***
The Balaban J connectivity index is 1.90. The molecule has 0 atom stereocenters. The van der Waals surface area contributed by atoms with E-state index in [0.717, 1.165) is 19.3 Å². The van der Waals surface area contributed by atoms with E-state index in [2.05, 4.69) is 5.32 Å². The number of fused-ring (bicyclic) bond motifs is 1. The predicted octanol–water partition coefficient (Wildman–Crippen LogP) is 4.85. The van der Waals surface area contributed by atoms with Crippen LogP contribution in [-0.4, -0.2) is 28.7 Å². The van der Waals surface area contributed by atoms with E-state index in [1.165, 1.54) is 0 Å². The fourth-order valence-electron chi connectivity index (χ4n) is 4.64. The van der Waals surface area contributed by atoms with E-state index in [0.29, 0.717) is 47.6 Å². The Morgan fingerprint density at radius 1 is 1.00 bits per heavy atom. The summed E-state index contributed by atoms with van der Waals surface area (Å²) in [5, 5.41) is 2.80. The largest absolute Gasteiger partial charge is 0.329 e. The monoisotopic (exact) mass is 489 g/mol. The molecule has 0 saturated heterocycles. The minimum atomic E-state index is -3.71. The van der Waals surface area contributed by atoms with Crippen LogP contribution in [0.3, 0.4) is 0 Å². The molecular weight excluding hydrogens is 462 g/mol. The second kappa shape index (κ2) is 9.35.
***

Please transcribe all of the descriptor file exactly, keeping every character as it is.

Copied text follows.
The Balaban J connectivity index is 1.90. The molecule has 0 atom stereocenters. The van der Waals surface area contributed by atoms with E-state index in [0.717, 1.165) is 19.3 Å². The van der Waals surface area contributed by atoms with E-state index in [2.05, 4.69) is 5.32 Å². The number of fused-ring (bicyclic) bond motifs is 1. The predicted octanol–water partition coefficient (Wildman–Crippen LogP) is 4.85. The van der Waals surface area contributed by atoms with Crippen LogP contribution in [-0.4, -0.2) is 28.7 Å². The van der Waals surface area contributed by atoms with E-state index in [1.165, 1.54) is 0 Å². The fourth-order valence-electron chi connectivity index (χ4n) is 4.64. The van der Waals surface area contributed by atoms with E-state index in [0.29, 0.717) is 47.6 Å². The Morgan fingerprint density at radius 1 is 1.00 bits per heavy atom. The summed E-state index contributed by atoms with van der Waals surface area (Å²) in [5, 5.41) is 2.80. The largest absolute Gasteiger partial charge is 0.329 e. The monoisotopic (exact) mass is 489 g/mol. The molecule has 0 saturated heterocycles. The minimum atomic E-state index is -3.71. The van der Waals surface area contributed by atoms with Crippen LogP contribution in [0.3, 0.4) is 0 Å². The molecular weight excluding hydrogens is 462 g/mol. The second kappa shape index (κ2) is 9.35.